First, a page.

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Last Updated: Friday, 12 May 2006, 21:37 GMT 22:37 UK
'Burnt to ash' in Nigeria blast
A policeman with dozens of jerry cans left on the beach
It is thought the victims were stealing fuel from the pipeline
In the city of Lagos, people saw thick black smoke rising from the site of the blast at the oil pipeline not far away.

Resident Trevor Ward told the BBC news website the smoke looked like a "dark rain cloud".

"I could see the smoke rising, black as black, from what I guessed was an oil fire somewhere," he said

On Atlas Creek Island, where the pipeline crossed the beach, all that was left were charred corpses, ash and bones.

The explosion incinerated everything within a 20m radius. Only skulls and bones remained of the five people closest to the blast.

Officials described scores of blackened, unidentifiable corpses.

"Some are burnt to ash. Others are remnants," Lagos State Police Commissioner Emmanuel Adebayo said.

'Completely burnt'

French journalist Emmanuel Goujon told the BBC's Newshour programme it was a terrible scene.

"There were dozens of bodies burnt beyond recognition, some of them completely burnt. You can just see the skull of the head, that's all," he said.

This is another national disaster that will leave an indelible mark in the minds of relatives of the victims

Reports described bodies floating in the water, some underneath a boat which had also been destroyed in the explosion. The sand was said to be steaming hot.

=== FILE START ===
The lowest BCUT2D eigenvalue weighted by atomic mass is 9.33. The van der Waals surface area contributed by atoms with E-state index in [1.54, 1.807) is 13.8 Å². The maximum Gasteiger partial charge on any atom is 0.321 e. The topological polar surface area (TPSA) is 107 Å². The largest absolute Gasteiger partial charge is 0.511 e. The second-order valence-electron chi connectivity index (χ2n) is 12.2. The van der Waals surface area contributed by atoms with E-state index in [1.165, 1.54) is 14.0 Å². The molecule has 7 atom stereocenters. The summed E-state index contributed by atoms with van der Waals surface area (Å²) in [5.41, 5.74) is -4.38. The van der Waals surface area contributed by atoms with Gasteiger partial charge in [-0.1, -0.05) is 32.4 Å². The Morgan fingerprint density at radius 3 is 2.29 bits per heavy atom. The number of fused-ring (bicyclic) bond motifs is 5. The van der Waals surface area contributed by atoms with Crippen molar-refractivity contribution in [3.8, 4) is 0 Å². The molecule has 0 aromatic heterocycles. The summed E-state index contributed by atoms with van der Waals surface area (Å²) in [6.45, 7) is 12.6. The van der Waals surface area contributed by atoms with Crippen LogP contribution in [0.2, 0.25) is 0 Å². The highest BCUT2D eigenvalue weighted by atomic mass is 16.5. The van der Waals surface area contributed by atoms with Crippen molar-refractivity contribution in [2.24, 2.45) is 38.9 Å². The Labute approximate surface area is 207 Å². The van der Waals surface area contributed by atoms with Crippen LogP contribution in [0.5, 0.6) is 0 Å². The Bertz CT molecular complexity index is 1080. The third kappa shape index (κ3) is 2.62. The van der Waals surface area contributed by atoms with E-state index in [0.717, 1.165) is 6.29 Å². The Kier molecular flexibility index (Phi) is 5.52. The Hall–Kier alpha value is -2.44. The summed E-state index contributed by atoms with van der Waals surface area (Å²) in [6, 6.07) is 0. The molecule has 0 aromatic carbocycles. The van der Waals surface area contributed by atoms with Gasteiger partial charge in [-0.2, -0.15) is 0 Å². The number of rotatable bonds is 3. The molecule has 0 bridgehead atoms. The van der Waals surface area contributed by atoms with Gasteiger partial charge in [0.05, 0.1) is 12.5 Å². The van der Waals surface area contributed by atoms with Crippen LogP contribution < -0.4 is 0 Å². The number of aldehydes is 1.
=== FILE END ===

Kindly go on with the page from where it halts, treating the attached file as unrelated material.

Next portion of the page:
"From what I have seen offshore when I was coming in, it is very, very bad, it is disastrous," one eyewitness said.

Rescue workers lifted bodies out of the water and put them on makeshift stretchers as they took them up the beach to a shallow grave.

Search for injured

The Secretary General of the Nigerian Red Cross, Abiodun Orebiyi, told the AFP news agency they had not found any people injured in the blast.

A Nigerian policeman carries metal piping at the site of the blast
Government and rescue officials arrived at the site of the blasts

They were appealing for people who might be hiding to seek help, he said.

"We have combed through the bushes and nearby creeks to see if we can find those injured so that we give them medical assistance," he said.

One witness, Harrison, told the BBC news website he arrived at the scene about four hours after the explosion.

"The whole place was littered with charred remains of humans," he said. "I'd never seen something like that my entire life.

"This is another national disaster that will leave an indelible mark in the minds of relatives of the victims. My heart goes out to them."


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